The #1 way to change your life

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decisions decisions
Following a recent set of immunotherapy injections I receive weekly, I experienced a minor adverse reaction. This involved lightheadedness and elevated blood pressure, which resulted in extra TLC from clinic staff and revised treatment plan. Afterward, I second-guessed my reaction and feared the emergency medical attention bordered on overkill. I’m sure we’ve all done it: second-guessed words spoken (which can’t be retracted), choices made that are irreversible. A post on social media reads: You’re always one decision away from a totally different life. Not that it matters if we choose vanilla over chocolate ice cream, but whether we respond in love rather than hate, fellowship versus isolation. Or we decide to ‘put up or shut up’ and accept the consequences. It’s easy to blame extenuating circumstances because it removes our own culpability, however, I think it’s time to quit dwelling on the what if’s and determine our own destiny. We still might second-guess ourselves, but we could also change our lives.

What life-changing decision will you make today?

Flirting with freedom

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Flirting with freedom

 

The term freedom stirs up multiple meanings. In the case of my cat, although he lives a charmed life, I imagine he still yearns for life “on the wild side.” Or at least a fleeting taste of life outside the confines of our yard. A student on break finds a brief reprieve from tests and papers due. When on vacation, deadlines and everyday responsibilities temporarily cease. How rare to be afforded a chance to not just flirt with freedom, but to test drive it. Freedom from fear, from debt, from a relationship or job no longer serving its purpose, from illness or whatever it is that limits our potential—before making a life-changing decision. If we were only guaranteed success, wholeness, satisfaction, a cure. But we aren’t, so we remain in our own yard and never see what’s on the other side of the gate. One day we may gather the courage to open it and walk through to the other side.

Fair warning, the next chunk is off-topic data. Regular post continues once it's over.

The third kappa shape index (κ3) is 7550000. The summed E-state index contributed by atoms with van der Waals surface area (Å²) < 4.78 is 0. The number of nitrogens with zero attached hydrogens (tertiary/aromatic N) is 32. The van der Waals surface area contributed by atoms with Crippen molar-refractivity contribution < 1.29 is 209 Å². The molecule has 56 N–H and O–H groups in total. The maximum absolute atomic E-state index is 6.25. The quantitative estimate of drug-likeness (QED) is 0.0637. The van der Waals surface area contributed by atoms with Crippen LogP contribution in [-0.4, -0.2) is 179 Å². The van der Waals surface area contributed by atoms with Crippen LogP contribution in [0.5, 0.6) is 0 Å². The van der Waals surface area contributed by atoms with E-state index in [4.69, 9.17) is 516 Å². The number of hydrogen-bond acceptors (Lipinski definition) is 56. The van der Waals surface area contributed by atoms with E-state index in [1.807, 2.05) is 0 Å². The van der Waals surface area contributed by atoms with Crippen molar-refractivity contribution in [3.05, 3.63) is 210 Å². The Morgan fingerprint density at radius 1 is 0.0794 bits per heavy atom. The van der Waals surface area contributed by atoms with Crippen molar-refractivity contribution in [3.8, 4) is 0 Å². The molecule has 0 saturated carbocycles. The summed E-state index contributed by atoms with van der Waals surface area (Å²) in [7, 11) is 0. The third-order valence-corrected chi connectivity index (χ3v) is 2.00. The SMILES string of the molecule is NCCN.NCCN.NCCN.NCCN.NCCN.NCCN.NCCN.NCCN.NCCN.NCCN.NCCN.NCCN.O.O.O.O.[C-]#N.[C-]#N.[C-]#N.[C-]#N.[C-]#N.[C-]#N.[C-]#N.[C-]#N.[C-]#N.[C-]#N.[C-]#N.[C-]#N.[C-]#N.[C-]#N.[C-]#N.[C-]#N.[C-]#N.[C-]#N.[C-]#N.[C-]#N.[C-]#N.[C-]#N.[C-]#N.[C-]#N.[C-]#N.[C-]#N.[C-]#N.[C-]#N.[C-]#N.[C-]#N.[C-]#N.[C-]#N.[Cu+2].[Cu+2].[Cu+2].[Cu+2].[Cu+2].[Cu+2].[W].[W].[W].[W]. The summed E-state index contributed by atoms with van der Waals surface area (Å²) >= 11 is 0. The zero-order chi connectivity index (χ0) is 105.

What do you desire freedom from?

Preparing for a fabulous new year

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Preparing for a fabulous new year

[Image credit: chanpipat]

You may currently have all your resolutions, goals and “to dos” put in place for the New Year.  However, those lists may just as well be words on paper — rather than an action plan toward fulfilling dreams or simply navigating life’s choppy waters — if you don’t prepare yourself mentally.  It’s your mind that will either talk you out of it, or keep you on track.  Here are five tips to help you plan for a happy, successful and (hopefully) life-changing 2013:

  1. Begin each day with expectation that something wonderful is going to happen.
  2. Plan and prioritize.  If it moves you closer to your highest purpose in life, do it first.
  3. Let go of your results.  Remember, control the things you can.
  4. Turn off background TV or other distractions that pull your mind off track.  Focus on the job at hand.
  5. End each day with gratitude.  Write down at least one wonderful thing that happened.

How are you preparing for a fabulous New Year?